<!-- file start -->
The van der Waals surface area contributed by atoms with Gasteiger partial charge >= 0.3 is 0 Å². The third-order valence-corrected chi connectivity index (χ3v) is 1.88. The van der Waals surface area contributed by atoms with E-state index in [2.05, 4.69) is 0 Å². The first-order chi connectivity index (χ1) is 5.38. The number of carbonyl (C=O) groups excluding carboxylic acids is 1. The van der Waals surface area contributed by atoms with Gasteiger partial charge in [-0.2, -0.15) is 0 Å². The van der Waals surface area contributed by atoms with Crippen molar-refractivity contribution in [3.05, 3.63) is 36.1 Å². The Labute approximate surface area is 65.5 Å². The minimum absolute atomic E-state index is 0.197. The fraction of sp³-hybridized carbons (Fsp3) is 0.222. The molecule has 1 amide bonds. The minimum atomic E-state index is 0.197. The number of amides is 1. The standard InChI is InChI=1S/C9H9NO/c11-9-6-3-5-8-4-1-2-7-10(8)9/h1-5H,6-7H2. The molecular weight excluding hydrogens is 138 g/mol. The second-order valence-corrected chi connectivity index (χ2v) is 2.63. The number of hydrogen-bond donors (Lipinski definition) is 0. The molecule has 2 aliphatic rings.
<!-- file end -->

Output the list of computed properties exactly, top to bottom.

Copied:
The van der Waals surface area contributed by atoms with Gasteiger partial charge >= 0.3 is 0 Å². The third-order valence-corrected chi connectivity index (χ3v) is 1.88. The van der Waals surface area contributed by atoms with E-state index in [2.05, 4.69) is 0 Å². The first-order chi connectivity index (χ1) is 5.38. The number of carbonyl (C=O) groups excluding carboxylic acids is 1. The van der Waals surface area contributed by atoms with Gasteiger partial charge in [-0.2, -0.15) is 0 Å². The van der Waals surface area contributed by atoms with Crippen molar-refractivity contribution in [3.05, 3.63) is 36.1 Å². The Labute approximate surface area is 65.5 Å². The minimum absolute atomic E-state index is 0.197. The fraction of sp³-hybridized carbons (Fsp3) is 0.222. The molecule has 1 amide bonds. The minimum atomic E-state index is 0.197. The number of amides is 1. The standard InChI is InChI=1S/C9H9NO/c11-9-6-3-5-8-4-1-2-7-10(8)9/h1-5H,6-7H2. The molecular weight excluding hydrogens is 138 g/mol. The second-order valence-corrected chi connectivity index (χ2v) is 2.63. The number of hydrogen-bond donors (Lipinski definition) is 0. The molecule has 2 aliphatic rings.